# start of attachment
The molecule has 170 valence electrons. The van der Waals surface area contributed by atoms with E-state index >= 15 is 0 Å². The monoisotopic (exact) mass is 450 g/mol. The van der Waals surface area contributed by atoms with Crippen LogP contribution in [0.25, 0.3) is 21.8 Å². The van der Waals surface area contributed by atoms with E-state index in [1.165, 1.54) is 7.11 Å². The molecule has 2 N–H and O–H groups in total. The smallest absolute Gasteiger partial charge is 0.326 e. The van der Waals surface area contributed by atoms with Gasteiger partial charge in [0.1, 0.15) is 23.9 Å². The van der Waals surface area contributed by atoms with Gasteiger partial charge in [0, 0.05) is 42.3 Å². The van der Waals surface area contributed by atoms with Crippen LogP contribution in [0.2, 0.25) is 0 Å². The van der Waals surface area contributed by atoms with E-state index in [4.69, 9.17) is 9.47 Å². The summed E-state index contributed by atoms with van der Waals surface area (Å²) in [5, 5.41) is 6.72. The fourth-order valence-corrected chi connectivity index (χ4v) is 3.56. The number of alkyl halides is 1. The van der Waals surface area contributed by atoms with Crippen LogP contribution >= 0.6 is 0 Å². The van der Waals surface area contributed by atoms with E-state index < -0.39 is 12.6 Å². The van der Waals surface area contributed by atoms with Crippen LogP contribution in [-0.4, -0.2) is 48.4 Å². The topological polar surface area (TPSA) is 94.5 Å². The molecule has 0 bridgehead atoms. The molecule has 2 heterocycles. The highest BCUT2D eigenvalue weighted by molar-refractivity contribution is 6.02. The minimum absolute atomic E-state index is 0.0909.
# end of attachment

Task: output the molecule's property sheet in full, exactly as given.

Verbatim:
The molecule has 170 valence electrons. The van der Waals surface area contributed by atoms with E-state index >= 15 is 0 Å². The monoisotopic (exact) mass is 450 g/mol. The van der Waals surface area contributed by atoms with Crippen LogP contribution in [0.25, 0.3) is 21.8 Å². The van der Waals surface area contributed by atoms with E-state index in [1.165, 1.54) is 7.11 Å². The molecule has 2 N–H and O–H groups in total. The smallest absolute Gasteiger partial charge is 0.326 e. The van der Waals surface area contributed by atoms with Gasteiger partial charge in [0.1, 0.15) is 23.9 Å². The van der Waals surface area contributed by atoms with Gasteiger partial charge in [0, 0.05) is 42.3 Å². The van der Waals surface area contributed by atoms with Crippen LogP contribution in [0.2, 0.25) is 0 Å². The van der Waals surface area contributed by atoms with E-state index in [4.69, 9.17) is 9.47 Å². The summed E-state index contributed by atoms with van der Waals surface area (Å²) in [5, 5.41) is 6.72. The fourth-order valence-corrected chi connectivity index (χ4v) is 3.56. The number of alkyl halides is 1. The van der Waals surface area contributed by atoms with Crippen LogP contribution >= 0.6 is 0 Å². The van der Waals surface area contributed by atoms with E-state index < -0.39 is 12.6 Å². The van der Waals surface area contributed by atoms with Crippen LogP contribution in [-0.4, -0.2) is 48.4 Å². The topological polar surface area (TPSA) is 94.5 Å². The molecule has 0 bridgehead atoms. The molecule has 2 heterocycles. The highest BCUT2D eigenvalue weighted by molar-refractivity contribution is 6.02. The minimum absolute atomic E-state index is 0.0909.